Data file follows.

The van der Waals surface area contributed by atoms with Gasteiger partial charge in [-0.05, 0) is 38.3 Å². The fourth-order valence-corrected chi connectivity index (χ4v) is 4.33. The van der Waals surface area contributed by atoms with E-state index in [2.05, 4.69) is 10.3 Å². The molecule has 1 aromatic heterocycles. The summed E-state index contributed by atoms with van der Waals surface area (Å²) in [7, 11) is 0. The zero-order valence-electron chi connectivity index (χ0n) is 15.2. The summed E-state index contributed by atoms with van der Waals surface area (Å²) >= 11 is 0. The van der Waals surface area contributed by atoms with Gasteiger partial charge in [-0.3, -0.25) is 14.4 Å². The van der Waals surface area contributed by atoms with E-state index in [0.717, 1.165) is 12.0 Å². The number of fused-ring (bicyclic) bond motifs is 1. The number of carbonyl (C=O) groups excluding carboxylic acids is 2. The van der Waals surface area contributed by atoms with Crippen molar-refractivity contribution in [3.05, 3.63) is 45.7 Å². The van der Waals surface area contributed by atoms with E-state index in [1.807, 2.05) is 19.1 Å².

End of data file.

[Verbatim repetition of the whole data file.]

The van der Waals surface area contributed by atoms with Gasteiger partial charge in [-0.05, 0) is 38.3 Å². The fourth-order valence-corrected chi connectivity index (χ4v) is 4.33. The van der Waals surface area contributed by atoms with E-state index in [2.05, 4.69) is 10.3 Å². The molecule has 1 aromatic heterocycles. The summed E-state index contributed by atoms with van der Waals surface area (Å²) in [7, 11) is 0. The zero-order valence-electron chi connectivity index (χ0n) is 15.2. The summed E-state index contributed by atoms with van der Waals surface area (Å²) >= 11 is 0. The van der Waals surface area contributed by atoms with Gasteiger partial charge in [-0.3, -0.25) is 14.4 Å². The van der Waals surface area contributed by atoms with E-state index in [0.717, 1.165) is 12.0 Å². The number of fused-ring (bicyclic) bond motifs is 1. The number of carbonyl (C=O) groups excluding carboxylic acids is 2. The van der Waals surface area contributed by atoms with Crippen molar-refractivity contribution in [3.05, 3.63) is 45.7 Å². The van der Waals surface area contributed by atoms with E-state index in [1.807, 2.05) is 19.1 Å².